I got an email at 12:45 AM Christmas morning from someone who was very angry with my Christmas Eve sermon. (You can watch that sermon here.) In my sermon, I wondered aloud if we are becoming a culture without mercy–once people have sinned, can they ever find redemption?
I cited the extreme example of Harvey Weinstein and asked if even he can receive mercy. The person who sent me the angry email felt that I was excusing Mr. Weinstein’s many sins that have caused harm to so many people. It shouldn’t have to be said, but let me say it anyway: but I do not excuse, condone, or approve of any of the things Mr. Weinstein is said to have done. In fact, the very reason I used him as an example is precisely because his sins seem so particularly ugly.
Which brings me back to the question I was asking: Can Harvey Weinstein receive mercy? Can he receive redemption?
Our actions have consequences, and justice requires that people face those consequences. I don’t think mercy and consequences are mutually exclusive; Mr. Weinstein should be prosecuted for his crimes and if he is found guilty, he should be sentenced accordingly. And, there should be boundaries in place that make it very difficult for him to hurt anyone ever again.
But what happens after that? If he repents, can he be redeemed?
I’ve been asking that same question recently with regard to Lori Loughlin and the other celebrities caught up in the college admissions cheating scandal.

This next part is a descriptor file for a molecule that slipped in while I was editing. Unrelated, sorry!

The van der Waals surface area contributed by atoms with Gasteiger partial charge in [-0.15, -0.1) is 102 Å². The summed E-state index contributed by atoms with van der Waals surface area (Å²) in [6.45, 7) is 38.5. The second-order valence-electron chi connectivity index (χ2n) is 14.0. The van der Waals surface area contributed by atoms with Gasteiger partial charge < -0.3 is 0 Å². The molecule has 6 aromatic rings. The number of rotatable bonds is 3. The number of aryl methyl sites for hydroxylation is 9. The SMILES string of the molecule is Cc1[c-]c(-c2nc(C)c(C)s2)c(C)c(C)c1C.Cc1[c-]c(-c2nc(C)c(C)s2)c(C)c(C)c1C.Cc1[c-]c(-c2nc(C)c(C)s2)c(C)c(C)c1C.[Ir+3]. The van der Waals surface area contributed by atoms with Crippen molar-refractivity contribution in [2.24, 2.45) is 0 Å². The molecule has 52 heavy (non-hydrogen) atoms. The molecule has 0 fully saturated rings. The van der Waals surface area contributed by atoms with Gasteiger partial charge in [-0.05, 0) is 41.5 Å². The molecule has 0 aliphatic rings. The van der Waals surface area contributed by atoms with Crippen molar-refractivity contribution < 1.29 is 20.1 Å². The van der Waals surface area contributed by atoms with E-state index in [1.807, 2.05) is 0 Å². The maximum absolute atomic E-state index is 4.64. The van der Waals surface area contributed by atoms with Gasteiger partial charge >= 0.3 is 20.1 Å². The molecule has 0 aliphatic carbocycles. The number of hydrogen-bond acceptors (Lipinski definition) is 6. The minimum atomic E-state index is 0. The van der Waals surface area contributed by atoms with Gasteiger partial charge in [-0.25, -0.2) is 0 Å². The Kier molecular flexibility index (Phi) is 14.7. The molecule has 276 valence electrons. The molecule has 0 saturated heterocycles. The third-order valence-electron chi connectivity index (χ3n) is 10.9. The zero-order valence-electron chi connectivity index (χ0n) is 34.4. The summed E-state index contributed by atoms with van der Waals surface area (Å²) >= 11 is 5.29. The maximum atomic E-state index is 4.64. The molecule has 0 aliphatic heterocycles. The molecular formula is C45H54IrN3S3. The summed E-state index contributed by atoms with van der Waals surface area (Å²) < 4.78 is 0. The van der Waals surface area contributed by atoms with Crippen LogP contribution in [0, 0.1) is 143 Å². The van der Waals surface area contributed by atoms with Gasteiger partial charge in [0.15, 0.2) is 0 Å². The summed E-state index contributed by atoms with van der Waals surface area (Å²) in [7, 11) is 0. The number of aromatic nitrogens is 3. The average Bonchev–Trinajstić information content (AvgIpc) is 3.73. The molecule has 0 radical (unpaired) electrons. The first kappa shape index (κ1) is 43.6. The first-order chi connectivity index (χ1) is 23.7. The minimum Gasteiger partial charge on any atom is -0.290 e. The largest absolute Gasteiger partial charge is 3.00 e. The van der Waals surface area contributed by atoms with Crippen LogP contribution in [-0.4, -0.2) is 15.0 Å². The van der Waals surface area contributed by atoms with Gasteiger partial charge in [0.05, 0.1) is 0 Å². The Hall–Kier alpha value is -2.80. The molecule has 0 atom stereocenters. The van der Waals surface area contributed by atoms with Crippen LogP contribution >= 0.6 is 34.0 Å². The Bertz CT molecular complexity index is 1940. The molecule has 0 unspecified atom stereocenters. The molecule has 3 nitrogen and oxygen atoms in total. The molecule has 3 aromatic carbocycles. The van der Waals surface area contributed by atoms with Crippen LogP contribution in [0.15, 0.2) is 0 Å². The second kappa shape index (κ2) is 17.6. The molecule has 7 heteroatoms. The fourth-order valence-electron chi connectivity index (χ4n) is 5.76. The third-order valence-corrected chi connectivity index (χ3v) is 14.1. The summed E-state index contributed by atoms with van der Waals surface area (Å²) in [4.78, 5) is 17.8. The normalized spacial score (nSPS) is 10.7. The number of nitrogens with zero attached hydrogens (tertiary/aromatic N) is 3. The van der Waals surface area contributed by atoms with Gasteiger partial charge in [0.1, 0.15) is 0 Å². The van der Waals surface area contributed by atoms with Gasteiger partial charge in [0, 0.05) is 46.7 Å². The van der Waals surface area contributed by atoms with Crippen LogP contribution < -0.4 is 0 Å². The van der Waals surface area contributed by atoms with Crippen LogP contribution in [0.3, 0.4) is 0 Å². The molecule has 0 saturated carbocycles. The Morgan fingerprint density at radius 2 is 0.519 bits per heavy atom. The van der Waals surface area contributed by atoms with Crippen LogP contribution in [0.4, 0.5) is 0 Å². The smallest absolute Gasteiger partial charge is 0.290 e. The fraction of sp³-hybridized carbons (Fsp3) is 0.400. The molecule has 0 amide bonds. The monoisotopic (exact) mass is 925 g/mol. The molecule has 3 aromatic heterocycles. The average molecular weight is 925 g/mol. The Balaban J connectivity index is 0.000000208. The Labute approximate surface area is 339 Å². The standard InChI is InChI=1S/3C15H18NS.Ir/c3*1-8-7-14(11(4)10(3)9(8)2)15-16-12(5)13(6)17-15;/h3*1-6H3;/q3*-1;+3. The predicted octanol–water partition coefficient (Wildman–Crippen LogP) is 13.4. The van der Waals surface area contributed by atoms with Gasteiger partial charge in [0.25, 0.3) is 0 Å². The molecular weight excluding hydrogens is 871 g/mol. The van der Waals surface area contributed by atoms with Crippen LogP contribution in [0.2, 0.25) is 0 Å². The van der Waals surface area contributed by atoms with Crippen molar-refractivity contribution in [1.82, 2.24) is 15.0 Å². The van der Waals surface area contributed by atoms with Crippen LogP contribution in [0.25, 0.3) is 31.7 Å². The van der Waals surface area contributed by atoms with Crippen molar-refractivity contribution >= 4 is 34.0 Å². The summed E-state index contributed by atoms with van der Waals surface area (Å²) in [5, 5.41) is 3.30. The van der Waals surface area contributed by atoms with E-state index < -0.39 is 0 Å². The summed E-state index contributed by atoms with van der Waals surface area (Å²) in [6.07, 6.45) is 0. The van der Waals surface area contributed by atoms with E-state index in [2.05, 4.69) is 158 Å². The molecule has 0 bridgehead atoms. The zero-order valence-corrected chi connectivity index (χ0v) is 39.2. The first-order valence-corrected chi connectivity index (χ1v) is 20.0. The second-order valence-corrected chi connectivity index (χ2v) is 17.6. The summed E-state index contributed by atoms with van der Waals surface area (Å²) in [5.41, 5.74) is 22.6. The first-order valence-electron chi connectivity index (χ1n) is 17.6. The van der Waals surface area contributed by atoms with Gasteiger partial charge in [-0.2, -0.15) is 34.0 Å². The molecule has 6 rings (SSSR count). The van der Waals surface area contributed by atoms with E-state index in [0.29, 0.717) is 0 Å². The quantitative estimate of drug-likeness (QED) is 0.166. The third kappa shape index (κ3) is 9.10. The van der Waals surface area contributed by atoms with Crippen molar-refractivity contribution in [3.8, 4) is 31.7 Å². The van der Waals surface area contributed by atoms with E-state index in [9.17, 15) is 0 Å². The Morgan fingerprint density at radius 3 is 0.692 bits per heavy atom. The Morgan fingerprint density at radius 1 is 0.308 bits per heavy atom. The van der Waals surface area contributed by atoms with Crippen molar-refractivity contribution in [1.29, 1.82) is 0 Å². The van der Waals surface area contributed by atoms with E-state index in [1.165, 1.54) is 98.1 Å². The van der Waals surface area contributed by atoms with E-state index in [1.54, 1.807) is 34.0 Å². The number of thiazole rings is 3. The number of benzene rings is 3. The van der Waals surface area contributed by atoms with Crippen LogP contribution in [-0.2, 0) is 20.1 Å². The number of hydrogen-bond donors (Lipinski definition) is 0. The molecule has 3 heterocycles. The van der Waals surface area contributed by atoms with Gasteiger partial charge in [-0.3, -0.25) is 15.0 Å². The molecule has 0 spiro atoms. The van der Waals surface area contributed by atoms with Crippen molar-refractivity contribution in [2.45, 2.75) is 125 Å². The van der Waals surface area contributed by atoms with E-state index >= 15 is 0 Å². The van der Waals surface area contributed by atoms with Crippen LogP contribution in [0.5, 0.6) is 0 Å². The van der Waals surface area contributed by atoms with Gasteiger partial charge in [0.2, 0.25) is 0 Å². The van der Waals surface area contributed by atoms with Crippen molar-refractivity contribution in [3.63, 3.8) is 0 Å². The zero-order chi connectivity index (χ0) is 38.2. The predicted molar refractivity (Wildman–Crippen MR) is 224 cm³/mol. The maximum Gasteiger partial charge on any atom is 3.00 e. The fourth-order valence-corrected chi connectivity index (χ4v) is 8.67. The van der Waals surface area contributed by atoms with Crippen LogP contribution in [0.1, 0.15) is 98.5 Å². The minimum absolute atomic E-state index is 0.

What they did was wrong and they need to face the consequences.
But what happens after that?
It strikes me that it’s when people are guilty and ashamed and despised–that that is exactly the time when they need to be welcomed at church. I have no idea if Lori Loughlin and her family have a church family, but I’d guess that they don’t. Is there any church near them who will reach out? If they were to show up at a church, would they be gawked at? Would folks pull out their phones and post pics to social media?
Most of us are able to hide our sins or explain them away. We maintain plausible deniability and pretend.
But sometimes there is no hiding. Sometimes we are totally exposed. Sometimes the whole world knows.
It shouldn’t need to be said, but let me say it anyway:
Jesus died for sinners. Not the respectable sinners only, but also the shameful, wicked, public ones. Jesus died for Harvey Weinstein. Jesus died for Lori Loughlin.
Is there anyone around them who will tell them?
Is there a church family who can teach them?
Is there a place they can go on Easter Sunday to hear the Good News?
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